(Reuters) - Television personality Erin Andrews has reached a settlement with the owner and operator of the Nashville hotel where a nude video of her that went viral was secretly recorded, according to media reports on Monday. Terms of the agreement are confidential and the matter is now over, according to newspaper the Tennessean, the ABC TV affiliate in Nashville and E! News - all of which cited Andrews' lawyer. A jury in March found the Nashville Marriott at Vanderbilt University liable for the video and awarded Andrews $55 million in damages to be paid by the hotel and the man who shot the video.
NEW YORK (AP) — Officials at the Sept. 11 memorial said Monday that one of their security guards shouldn't have stopped a North Carolina middle school choir from singing the national anthem on the memorial plaza.
By Harriet McLeod CHARLESTON, S.C. (Reuters) - A South Carolina man will plead guilty to federal charges he lied to investigators and concealed knowledge of his friend's plans for a deadly mass shooting that killed nine parishioners at a Charleston church last year, court papers showed on Monday. Joseph Meek, 21, will plead guilty to two charges, according to a plea agreement filed in federal court. An attorney for Meek and federal prosecutors declined to comment.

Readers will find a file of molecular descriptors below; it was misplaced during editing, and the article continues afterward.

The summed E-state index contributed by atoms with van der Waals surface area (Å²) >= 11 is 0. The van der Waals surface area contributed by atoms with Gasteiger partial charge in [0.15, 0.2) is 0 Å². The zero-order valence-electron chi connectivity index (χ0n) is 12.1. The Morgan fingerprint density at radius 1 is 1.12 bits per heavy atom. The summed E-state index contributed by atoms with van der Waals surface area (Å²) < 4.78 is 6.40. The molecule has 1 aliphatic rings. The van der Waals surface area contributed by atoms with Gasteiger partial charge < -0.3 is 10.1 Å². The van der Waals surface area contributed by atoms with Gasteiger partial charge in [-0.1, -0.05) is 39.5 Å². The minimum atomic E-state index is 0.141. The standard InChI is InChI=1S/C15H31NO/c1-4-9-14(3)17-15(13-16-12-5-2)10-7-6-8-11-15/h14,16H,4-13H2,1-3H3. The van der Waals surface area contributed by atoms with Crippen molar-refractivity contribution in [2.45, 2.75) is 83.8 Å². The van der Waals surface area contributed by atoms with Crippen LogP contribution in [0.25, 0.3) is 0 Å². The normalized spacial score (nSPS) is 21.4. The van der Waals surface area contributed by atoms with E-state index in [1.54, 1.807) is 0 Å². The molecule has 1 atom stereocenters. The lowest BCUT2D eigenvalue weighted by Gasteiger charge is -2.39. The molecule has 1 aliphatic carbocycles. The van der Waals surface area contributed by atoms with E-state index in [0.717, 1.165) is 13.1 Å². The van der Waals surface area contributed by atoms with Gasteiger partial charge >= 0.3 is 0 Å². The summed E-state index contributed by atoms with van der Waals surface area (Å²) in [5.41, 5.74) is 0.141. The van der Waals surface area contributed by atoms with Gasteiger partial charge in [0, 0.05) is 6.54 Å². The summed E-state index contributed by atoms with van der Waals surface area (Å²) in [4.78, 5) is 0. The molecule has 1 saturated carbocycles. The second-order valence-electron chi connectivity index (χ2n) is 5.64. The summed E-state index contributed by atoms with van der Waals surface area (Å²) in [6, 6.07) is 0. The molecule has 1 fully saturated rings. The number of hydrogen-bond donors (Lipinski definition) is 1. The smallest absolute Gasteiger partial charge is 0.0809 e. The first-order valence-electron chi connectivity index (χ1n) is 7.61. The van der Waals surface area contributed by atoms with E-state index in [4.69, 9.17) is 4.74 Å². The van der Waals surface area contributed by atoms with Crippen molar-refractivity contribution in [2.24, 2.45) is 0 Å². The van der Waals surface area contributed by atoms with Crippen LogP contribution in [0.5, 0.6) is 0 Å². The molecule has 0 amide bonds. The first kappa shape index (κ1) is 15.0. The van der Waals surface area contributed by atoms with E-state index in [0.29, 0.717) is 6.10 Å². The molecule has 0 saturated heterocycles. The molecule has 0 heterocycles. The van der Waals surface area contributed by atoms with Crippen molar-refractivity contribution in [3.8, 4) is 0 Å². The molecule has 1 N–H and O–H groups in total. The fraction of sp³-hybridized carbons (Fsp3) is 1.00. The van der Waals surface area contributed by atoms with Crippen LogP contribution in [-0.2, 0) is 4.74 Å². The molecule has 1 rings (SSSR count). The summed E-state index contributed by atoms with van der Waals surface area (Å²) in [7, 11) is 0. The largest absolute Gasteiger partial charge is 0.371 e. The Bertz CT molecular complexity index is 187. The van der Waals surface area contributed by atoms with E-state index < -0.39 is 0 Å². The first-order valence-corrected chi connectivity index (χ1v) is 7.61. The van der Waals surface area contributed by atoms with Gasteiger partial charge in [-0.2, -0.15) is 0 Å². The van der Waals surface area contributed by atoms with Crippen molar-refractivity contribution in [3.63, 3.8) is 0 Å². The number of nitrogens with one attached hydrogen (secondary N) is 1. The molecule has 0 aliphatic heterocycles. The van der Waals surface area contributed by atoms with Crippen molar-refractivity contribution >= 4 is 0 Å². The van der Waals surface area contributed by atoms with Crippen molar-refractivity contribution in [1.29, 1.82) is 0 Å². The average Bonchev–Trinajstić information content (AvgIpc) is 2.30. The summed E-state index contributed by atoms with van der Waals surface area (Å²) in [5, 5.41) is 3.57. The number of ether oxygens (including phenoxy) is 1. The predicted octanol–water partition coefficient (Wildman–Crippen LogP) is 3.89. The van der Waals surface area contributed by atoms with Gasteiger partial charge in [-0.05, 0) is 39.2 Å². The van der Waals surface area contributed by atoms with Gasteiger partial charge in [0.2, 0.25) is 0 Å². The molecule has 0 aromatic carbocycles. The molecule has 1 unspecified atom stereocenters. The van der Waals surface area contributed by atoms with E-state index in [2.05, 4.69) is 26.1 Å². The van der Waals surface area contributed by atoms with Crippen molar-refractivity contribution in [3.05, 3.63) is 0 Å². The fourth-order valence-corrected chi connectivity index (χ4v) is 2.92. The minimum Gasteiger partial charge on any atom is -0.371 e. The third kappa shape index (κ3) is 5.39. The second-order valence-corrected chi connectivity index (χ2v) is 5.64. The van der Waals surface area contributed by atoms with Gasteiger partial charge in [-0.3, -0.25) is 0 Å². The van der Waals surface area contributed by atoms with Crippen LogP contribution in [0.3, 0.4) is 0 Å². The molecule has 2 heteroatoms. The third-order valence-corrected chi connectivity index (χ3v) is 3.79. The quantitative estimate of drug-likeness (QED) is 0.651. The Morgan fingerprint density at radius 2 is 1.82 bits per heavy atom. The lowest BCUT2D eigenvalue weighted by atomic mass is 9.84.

A security guard who stopped a middle-school choir from singing the national anthem at the September 11 memorial in Manhattan acted inappropriately and the students are welcome to come back and sing the anthem, a memorial official said on Monday. Fifty-one choral students led by their teacher from Waynesville Middle School in North Carolina started signing "The Star-Spangled Banner" at the National September 11 Memorial in New York last week when a security guard stopped them because they lacked the required permit to perform. Although the rules require a permit, which takes 10 business days to process and carries a $35 fee, it was still appropriate for middle-school students to sing the national anthem at the site, where more than 2,700 people died in the Sept. 11, 2001, attacks, a spokeswoman for the 9/11 Memorial said.
SAVANNAH, Ga. (AP) — A Georgia sheriff's deputy was fired Monday and charged with a felony after an investigation found she used pepper spray to punish a jail inmate who spit in her face while his hands and feet were in restraints, the sheriff said.